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FewRel 2.0: Towards More Challenging Few-Shot Relation Classification
Tianyu Gao | Xu Han | Hao Zhu | Zhiyuan Liu | Peng Li | Maosong Sun | Jie Zhou
Proceedings of the 2019 Conference on Empirical Methods in Natural Language Processing and the 9th International Joint Conference on Natural Language Processing (EMNLP-IJCNLP)

We present FewRel 2.0, a more challenging task to investigate two aspects of few-shot relation classification models: (1) Can they adapt to a new domain with only a handful of instances? (2) Can they detect none-of-the-above (NOTA) relations? To construct FewRel 2.0, we build upon the FewRel dataset by adding a new test set in a quite different domain, and a NOTA relation choice. With the new dataset and extensive experimental analysis, we found (1) that the state-of-the-art few-shot relation classification models struggle on these two aspects, and (2) that the commonly-used techniques for domain adaptation and NOTA detection still cannot handle the two challenges well. Our research calls for more attention and further efforts to these two real-world issues. All details and resources about the dataset and baselines are released at https://github.com/thunlp/fewrel.

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Graph Neural Networks with Generated Parameters for Relation Extraction
Hao Zhu | Yankai Lin | Zhiyuan Liu | Jie Fu | Tat-Seng Chua | Maosong Sun
Proceedings of the 57th Annual Meeting of the Association for Computational Linguistics

In this paper, we propose a novel graph neural network with generated parameters (GP-GNNs). The parameters in the propagation module, i.e. the transition matrices used in message passing procedure, are produced by a generator taking natural language sentences as inputs. We verify GP-GNNs in relation extraction from text, both on bag- and instance-settings. Experimental results on a human-annotated dataset and two distantly supervised datasets show that multi-hop reasoning mechanism yields significant improvements. We also perform a qualitative analysis to demonstrate that our model could discover more accurate relations by multi-hop relational reasoning.

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Quantifying Similarity between Relations with Fact Distribution
Weize Chen | Hao Zhu | Xu Han | Zhiyuan Liu | Maosong Sun
Proceedings of the 57th Annual Meeting of the Association for Computational Linguistics

We introduce a conceptually simple and effective method to quantify the similarity between relations in knowledge bases. Specifically, our approach is based on the divergence between the conditional probability distributions over entity pairs. In this paper, these distributions are parameterized by a very simple neural network. Although computing the exact similarity is in-tractable, we provide a sampling-based method to get a good approximation. We empirically show the outputs of our approach significantly correlate with human judgments. By applying our method to various tasks, we also find that (1) our approach could effectively detect redundant relations extracted by open information extraction (Open IE) models, that (2) even the most competitive models for relational classification still make mistakes among very similar relations, and that (3) our approach could be incorporated into negative sampling and softmax classification to alleviate these mistakes.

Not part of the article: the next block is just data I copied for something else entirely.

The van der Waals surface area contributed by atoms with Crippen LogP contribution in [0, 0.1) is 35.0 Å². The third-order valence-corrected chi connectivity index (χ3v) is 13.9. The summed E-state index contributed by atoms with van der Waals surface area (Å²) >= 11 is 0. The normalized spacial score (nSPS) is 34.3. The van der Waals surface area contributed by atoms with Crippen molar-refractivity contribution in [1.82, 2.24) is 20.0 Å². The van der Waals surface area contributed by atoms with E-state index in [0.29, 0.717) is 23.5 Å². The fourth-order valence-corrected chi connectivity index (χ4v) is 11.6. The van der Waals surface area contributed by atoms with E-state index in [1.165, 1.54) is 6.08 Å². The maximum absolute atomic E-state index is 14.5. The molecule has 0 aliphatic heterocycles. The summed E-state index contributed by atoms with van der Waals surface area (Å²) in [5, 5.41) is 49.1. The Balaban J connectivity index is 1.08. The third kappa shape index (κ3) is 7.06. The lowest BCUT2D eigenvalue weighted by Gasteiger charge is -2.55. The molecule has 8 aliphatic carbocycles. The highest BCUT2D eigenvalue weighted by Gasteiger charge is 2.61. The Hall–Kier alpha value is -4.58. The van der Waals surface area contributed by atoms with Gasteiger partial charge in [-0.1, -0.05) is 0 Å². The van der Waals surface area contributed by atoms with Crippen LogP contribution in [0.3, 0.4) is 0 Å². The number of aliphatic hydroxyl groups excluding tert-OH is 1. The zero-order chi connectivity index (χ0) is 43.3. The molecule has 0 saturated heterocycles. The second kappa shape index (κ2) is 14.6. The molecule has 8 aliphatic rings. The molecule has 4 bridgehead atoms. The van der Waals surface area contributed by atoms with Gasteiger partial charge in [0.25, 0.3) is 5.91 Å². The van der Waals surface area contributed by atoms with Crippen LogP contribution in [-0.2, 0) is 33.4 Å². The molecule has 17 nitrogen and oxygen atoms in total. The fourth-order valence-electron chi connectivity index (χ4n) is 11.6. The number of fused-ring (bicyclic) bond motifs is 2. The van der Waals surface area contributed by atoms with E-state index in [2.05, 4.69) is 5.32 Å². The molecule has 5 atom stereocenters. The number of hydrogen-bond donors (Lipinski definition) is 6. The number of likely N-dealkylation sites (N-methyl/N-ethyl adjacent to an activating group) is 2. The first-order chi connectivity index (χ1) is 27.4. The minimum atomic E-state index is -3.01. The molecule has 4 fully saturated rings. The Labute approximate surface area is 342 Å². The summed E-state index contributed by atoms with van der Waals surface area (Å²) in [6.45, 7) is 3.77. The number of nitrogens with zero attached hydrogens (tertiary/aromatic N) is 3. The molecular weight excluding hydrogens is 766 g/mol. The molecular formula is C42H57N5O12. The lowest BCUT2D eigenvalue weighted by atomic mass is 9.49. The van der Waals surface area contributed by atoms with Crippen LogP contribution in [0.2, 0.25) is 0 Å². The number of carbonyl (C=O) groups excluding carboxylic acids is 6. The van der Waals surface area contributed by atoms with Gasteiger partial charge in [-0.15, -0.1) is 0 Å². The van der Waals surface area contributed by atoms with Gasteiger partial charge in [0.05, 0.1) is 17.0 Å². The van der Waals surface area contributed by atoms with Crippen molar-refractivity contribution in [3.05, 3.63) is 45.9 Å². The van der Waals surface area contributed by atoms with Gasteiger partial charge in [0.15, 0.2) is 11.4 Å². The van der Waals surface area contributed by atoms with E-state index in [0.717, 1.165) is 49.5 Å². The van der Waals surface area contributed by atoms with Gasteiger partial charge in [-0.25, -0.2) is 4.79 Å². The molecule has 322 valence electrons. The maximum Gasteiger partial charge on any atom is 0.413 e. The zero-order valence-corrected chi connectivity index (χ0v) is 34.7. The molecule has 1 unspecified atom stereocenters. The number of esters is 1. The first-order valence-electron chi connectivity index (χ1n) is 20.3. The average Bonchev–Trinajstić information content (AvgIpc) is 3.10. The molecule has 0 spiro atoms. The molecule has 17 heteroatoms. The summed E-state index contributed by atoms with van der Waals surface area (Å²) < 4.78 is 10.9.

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Incorporating Chinese Characters of Words for Lexical Sememe Prediction
Huiming Jin | Hao Zhu | Zhiyuan Liu | Ruobing Xie | Maosong Sun | Fen Lin | Leyu Lin
Proceedings of the 56th Annual Meeting of the Association for Computational Linguistics (Volume 1: Long Papers)

Sememes are minimum semantic units of concepts in human languages, such that each word sense is composed of one or multiple sememes. Words are usually manually annotated with their sememes by linguists, and form linguistic common-sense knowledge bases widely used in various NLP tasks. Recently, the lexical sememe prediction task has been introduced. It consists of automatically recommending sememes for words, which is expected to improve annotation efficiency and consistency. However, existing methods of lexical sememe prediction typically rely on the external context of words to represent the meaning, which usually fails to deal with low-frequency and out-of-vocabulary words. To address this issue for Chinese, we propose a novel framework to take advantage of both internal character information and external context information of words. We experiment on HowNet, a Chinese sememe knowledge base, and demonstrate that our framework outperforms state-of-the-art baselines by a large margin, and maintains a robust performance even for low-frequency words.